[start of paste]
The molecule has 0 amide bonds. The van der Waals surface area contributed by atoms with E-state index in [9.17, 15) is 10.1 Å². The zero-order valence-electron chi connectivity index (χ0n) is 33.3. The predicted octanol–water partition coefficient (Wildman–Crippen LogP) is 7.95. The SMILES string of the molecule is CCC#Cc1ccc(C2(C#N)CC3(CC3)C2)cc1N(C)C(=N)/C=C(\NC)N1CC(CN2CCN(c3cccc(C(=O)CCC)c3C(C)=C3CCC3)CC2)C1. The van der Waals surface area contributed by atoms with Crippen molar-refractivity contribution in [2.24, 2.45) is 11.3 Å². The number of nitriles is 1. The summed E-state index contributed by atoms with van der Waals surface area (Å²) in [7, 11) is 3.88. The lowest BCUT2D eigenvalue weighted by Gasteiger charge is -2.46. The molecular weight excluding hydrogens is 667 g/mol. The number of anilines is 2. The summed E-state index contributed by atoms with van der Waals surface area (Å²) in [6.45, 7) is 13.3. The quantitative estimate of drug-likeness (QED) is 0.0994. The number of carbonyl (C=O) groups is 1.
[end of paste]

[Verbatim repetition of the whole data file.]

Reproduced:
The molecule has 0 amide bonds. The van der Waals surface area contributed by atoms with E-state index in [9.17, 15) is 10.1 Å². The zero-order valence-electron chi connectivity index (χ0n) is 33.3. The predicted octanol–water partition coefficient (Wildman–Crippen LogP) is 7.95. The SMILES string of the molecule is CCC#Cc1ccc(C2(C#N)CC3(CC3)C2)cc1N(C)C(=N)/C=C(\NC)N1CC(CN2CCN(c3cccc(C(=O)CCC)c3C(C)=C3CCC3)CC2)C1. The van der Waals surface area contributed by atoms with Crippen molar-refractivity contribution in [2.24, 2.45) is 11.3 Å². The number of nitriles is 1. The summed E-state index contributed by atoms with van der Waals surface area (Å²) in [7, 11) is 3.88. The lowest BCUT2D eigenvalue weighted by Gasteiger charge is -2.46. The molecular weight excluding hydrogens is 667 g/mol. The number of anilines is 2. The summed E-state index contributed by atoms with van der Waals surface area (Å²) in [6.45, 7) is 13.3. The quantitative estimate of drug-likeness (QED) is 0.0994. The number of carbonyl (C=O) groups is 1.